Whether it’s an annoying earworm song or a carefully constructed advertising campaign, sound infiltrates our brains — whether we like it or not.
According to one industry leader, radio advertisers need to recognize how the attention-focused metrics used to measure TV ad effectiveness can miss one of radio’s great strengths as an advertising medium — the ability to penetrate the human mind even when we’re not paying attention.
In a July 15 opinion piece on WARC.com, Mark Barber of the UK organization Radiocentre argues that successful ad campaigns balance passive (hearing) and active (listening) sound consumption. They do so by employing consistent sound elements and structures, taking advantage of listener engagement with their chosen radio content and, where possible, relating to other activities people may be doing while listening.
“At a very simple level,” Barber writes, “if something is not looked at, then it cannot be seen. However, if something is not listened to, it will still be heard.”
He cites a 2014 Thinkbox TV Advertising study that found sound to be the most effective way to draw people’s eyes back to a TV ad when they’re distracted or inattentive.
“As part of the human early warning system, our ears are constantly open, monitoring ambient sounds to identify potential threats and feed these directly to the amygdala to trigger fight or flight response,” Barber writes. “In an increasingly visual-attention deficit world, the benefit to advertisers of our always-on audio radar is that simply being heard allows ads to work their way into our consciousness and trigger changes in behavior.”
A Radiocentre study called “Building Shelf Awareness” shows audio’s ability to communicate and stimulate a positive response, even when people are focused on something else. “Having been passively exposed to radio ads when experiencing a car journey to the supermarket,” Barber writes, “respondents were 11% more likely to notice the advertised brands on-shelf and 30% more likely to buy them.”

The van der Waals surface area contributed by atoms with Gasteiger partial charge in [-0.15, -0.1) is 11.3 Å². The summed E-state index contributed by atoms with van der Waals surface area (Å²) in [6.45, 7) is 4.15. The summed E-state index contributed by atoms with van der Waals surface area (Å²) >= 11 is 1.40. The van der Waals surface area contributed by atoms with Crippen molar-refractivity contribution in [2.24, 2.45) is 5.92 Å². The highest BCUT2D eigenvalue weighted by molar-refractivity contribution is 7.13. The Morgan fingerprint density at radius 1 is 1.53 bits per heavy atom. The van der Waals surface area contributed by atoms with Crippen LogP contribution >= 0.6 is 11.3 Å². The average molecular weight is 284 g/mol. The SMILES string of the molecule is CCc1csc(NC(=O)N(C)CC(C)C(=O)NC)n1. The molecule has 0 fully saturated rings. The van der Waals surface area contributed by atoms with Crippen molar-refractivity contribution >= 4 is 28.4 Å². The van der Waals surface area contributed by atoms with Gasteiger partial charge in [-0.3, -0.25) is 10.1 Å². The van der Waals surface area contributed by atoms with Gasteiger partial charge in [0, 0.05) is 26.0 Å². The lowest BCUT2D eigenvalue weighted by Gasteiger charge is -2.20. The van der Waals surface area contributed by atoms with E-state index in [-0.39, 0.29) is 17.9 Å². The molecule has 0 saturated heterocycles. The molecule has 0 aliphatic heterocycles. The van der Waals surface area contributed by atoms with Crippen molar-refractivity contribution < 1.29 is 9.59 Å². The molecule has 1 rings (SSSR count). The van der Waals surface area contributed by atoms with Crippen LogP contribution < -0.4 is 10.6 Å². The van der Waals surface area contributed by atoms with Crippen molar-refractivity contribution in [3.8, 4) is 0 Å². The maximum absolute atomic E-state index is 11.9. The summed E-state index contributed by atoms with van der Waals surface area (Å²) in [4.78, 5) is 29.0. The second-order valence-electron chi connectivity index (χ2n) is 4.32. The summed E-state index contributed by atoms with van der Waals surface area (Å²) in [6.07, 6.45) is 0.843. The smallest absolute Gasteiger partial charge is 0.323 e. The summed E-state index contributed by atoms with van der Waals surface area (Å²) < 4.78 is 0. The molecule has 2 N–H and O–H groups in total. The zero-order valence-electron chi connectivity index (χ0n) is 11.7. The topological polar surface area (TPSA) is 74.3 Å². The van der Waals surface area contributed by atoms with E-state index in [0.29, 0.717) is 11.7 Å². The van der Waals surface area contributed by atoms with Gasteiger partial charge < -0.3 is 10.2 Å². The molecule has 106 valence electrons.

By acting as an “emotional multiplier,” Barber says, a radio program can make a listener more receptive: “Radio’s mood-boosting editorial effect extends into the ad break, enhancing engagement with advertising by 30% compared to when heard preceded by silence.”
Citing another Radiocentre study of 300 radio campaigns, Barber argues for the consistent use of elements like “music, voice [and] ad construct” because they “allow the hearer to access relevant memories associated with the brand to assist the listening process and enhance active engagement with the ad.”
Radiocentre’s research shows that audio ads are even more effective when they reference what the listener is doing or experiencing at the time. Such ads benefit “from significantly higher levels of engagement and memory processing,” Barber writes. “Further analysis shows how these effects are so powerful that they can turn average ads into star performers.
According to IPA Touchpoints, radio listeners are taking part in other activities 90% of the time, and, Barber concludes, “radio is able to provide advertisers with a multitude of opportunities to engage mass audiences using relevance targeting in this way.”